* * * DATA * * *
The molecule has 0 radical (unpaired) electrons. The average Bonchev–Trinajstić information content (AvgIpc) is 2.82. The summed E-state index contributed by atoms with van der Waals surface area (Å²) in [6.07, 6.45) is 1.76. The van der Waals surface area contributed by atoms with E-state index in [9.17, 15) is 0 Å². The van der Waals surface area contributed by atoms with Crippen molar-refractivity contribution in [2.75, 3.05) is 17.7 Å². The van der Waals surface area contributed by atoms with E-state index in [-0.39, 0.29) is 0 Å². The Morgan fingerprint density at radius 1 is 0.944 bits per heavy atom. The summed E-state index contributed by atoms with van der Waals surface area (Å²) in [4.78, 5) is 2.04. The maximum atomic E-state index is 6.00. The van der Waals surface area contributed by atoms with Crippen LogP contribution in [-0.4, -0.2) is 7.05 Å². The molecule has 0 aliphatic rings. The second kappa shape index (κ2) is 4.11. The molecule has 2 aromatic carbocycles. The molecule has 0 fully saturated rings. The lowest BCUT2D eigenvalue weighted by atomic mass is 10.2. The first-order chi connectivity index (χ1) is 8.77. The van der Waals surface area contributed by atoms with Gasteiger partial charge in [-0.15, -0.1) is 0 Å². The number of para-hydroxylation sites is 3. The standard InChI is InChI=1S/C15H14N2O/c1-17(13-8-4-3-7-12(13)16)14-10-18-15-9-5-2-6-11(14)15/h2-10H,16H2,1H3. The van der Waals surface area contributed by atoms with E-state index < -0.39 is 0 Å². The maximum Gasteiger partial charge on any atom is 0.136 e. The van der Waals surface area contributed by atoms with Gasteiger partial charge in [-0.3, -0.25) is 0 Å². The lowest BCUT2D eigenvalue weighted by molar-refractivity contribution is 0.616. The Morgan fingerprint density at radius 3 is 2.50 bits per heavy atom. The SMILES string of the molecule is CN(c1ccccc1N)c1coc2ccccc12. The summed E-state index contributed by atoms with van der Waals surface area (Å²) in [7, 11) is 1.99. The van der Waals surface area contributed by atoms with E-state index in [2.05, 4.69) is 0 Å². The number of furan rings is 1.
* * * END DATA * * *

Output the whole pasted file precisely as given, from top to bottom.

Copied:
The molecule has 0 radical (unpaired) electrons. The average Bonchev–Trinajstić information content (AvgIpc) is 2.82. The summed E-state index contributed by atoms with van der Waals surface area (Å²) in [6.07, 6.45) is 1.76. The van der Waals surface area contributed by atoms with E-state index in [9.17, 15) is 0 Å². The van der Waals surface area contributed by atoms with Crippen molar-refractivity contribution in [2.75, 3.05) is 17.7 Å². The van der Waals surface area contributed by atoms with E-state index in [-0.39, 0.29) is 0 Å². The Morgan fingerprint density at radius 1 is 0.944 bits per heavy atom. The summed E-state index contributed by atoms with van der Waals surface area (Å²) in [4.78, 5) is 2.04. The maximum atomic E-state index is 6.00. The van der Waals surface area contributed by atoms with Crippen LogP contribution in [-0.4, -0.2) is 7.05 Å². The molecule has 0 aliphatic rings. The second kappa shape index (κ2) is 4.11. The molecule has 2 aromatic carbocycles. The molecule has 0 fully saturated rings. The lowest BCUT2D eigenvalue weighted by atomic mass is 10.2. The first-order chi connectivity index (χ1) is 8.77. The van der Waals surface area contributed by atoms with Gasteiger partial charge in [-0.15, -0.1) is 0 Å². The number of para-hydroxylation sites is 3. The standard InChI is InChI=1S/C15H14N2O/c1-17(13-8-4-3-7-12(13)16)14-10-18-15-9-5-2-6-11(14)15/h2-10H,16H2,1H3. The van der Waals surface area contributed by atoms with E-state index < -0.39 is 0 Å². The maximum Gasteiger partial charge on any atom is 0.136 e. The van der Waals surface area contributed by atoms with Gasteiger partial charge in [-0.3, -0.25) is 0 Å². The lowest BCUT2D eigenvalue weighted by molar-refractivity contribution is 0.616. The Morgan fingerprint density at radius 3 is 2.50 bits per heavy atom. The SMILES string of the molecule is CN(c1ccccc1N)c1coc2ccccc12. The summed E-state index contributed by atoms with van der Waals surface area (Å²) in [7, 11) is 1.99. The van der Waals surface area contributed by atoms with E-state index in [2.05, 4.69) is 0 Å². The number of furan rings is 1.